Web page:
No but the second star problem gives an idea of the algorithmic complexity of actual problems (notably security problems, here it gives an idea about how and why the RSA algorithm works, this probelm being equivalent to finding a decomposition of a ~10 bits as a product of prime numbers; actual RSA keys are now based on at least 128 bit keys but most secure apps now use 1024 bit keys, where not only brute basic force attacks are not possible but also smart attacks using arthmetic properties is also computingly intensive).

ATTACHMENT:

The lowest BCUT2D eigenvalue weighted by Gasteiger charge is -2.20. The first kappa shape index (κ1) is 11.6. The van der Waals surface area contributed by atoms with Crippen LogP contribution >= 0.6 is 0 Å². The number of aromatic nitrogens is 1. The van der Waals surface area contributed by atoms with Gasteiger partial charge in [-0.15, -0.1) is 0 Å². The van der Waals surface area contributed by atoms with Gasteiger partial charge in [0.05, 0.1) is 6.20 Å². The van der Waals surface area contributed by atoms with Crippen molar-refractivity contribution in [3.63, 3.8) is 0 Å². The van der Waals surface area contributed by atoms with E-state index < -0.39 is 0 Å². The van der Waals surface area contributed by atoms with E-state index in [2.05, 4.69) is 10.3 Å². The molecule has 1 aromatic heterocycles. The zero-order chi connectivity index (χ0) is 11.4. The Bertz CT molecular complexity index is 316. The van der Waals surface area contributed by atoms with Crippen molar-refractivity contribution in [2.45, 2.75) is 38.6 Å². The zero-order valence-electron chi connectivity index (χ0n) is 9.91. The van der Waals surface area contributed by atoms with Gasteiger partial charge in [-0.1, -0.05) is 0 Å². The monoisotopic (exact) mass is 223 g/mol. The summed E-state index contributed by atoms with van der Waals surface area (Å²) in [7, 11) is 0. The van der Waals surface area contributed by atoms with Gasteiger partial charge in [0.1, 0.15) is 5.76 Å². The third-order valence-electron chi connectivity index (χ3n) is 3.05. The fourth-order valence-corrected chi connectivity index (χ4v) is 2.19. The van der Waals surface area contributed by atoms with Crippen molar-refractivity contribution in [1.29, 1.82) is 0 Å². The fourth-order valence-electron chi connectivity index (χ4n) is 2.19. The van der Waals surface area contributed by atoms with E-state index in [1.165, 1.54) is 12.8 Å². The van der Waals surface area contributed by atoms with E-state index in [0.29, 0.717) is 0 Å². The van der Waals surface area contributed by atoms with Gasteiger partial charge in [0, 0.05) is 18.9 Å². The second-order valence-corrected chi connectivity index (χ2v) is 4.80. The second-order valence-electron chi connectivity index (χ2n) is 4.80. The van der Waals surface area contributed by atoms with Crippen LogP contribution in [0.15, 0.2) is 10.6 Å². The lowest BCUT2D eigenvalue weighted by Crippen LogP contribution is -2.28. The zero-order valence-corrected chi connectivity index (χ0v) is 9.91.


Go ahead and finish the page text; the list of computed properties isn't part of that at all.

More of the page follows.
I bet the other problems are the same kind: they allow people experiment with encryption/security algorithms that are based on combinatorially difficult problems that are not soluble easily given the current limits of today's computers in terms of memory space available, number of available computing units that can run in parallel, and energy needed to make all this run... unless these resources are stolen, but even in that case there's a limit as there's not an infinity of devices you can steal to do that work as this is currently caped to about 36 bits today, still very far of the current 1024 limits of RSA).